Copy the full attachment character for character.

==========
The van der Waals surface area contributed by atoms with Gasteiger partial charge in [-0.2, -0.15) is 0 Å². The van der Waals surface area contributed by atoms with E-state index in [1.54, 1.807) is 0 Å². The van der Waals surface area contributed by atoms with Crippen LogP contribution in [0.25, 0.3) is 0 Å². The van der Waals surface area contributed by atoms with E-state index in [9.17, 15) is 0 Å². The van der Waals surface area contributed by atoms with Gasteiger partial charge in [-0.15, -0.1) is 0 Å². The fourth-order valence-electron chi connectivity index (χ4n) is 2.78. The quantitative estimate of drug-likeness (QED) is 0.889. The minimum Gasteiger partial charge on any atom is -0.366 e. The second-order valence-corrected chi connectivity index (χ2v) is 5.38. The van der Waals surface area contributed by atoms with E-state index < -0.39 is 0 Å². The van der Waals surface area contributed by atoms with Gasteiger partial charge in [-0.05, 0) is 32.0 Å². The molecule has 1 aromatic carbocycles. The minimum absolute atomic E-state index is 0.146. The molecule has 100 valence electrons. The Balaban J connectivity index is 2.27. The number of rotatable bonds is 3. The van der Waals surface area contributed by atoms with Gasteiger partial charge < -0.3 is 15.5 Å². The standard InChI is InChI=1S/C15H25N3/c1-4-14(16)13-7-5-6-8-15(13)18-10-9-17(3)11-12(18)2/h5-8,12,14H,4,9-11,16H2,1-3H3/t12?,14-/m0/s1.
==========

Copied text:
The van der Waals surface area contributed by atoms with Gasteiger partial charge in [-0.2, -0.15) is 0 Å². The van der Waals surface area contributed by atoms with E-state index in [1.54, 1.807) is 0 Å². The van der Waals surface area contributed by atoms with Crippen LogP contribution in [0.25, 0.3) is 0 Å². The van der Waals surface area contributed by atoms with E-state index in [9.17, 15) is 0 Å². The van der Waals surface area contributed by atoms with Gasteiger partial charge in [-0.15, -0.1) is 0 Å². The fourth-order valence-electron chi connectivity index (χ4n) is 2.78. The quantitative estimate of drug-likeness (QED) is 0.889. The minimum Gasteiger partial charge on any atom is -0.366 e. The second-order valence-corrected chi connectivity index (χ2v) is 5.38. The van der Waals surface area contributed by atoms with E-state index < -0.39 is 0 Å². The van der Waals surface area contributed by atoms with Gasteiger partial charge in [-0.05, 0) is 32.0 Å². The molecule has 1 aromatic carbocycles. The minimum absolute atomic E-state index is 0.146. The molecule has 100 valence electrons. The Balaban J connectivity index is 2.27. The number of rotatable bonds is 3. The van der Waals surface area contributed by atoms with Gasteiger partial charge < -0.3 is 15.5 Å². The standard InChI is InChI=1S/C15H25N3/c1-4-14(16)13-7-5-6-8-15(13)18-10-9-17(3)11-12(18)2/h5-8,12,14H,4,9-11,16H2,1-3H3/t12?,14-/m0/s1.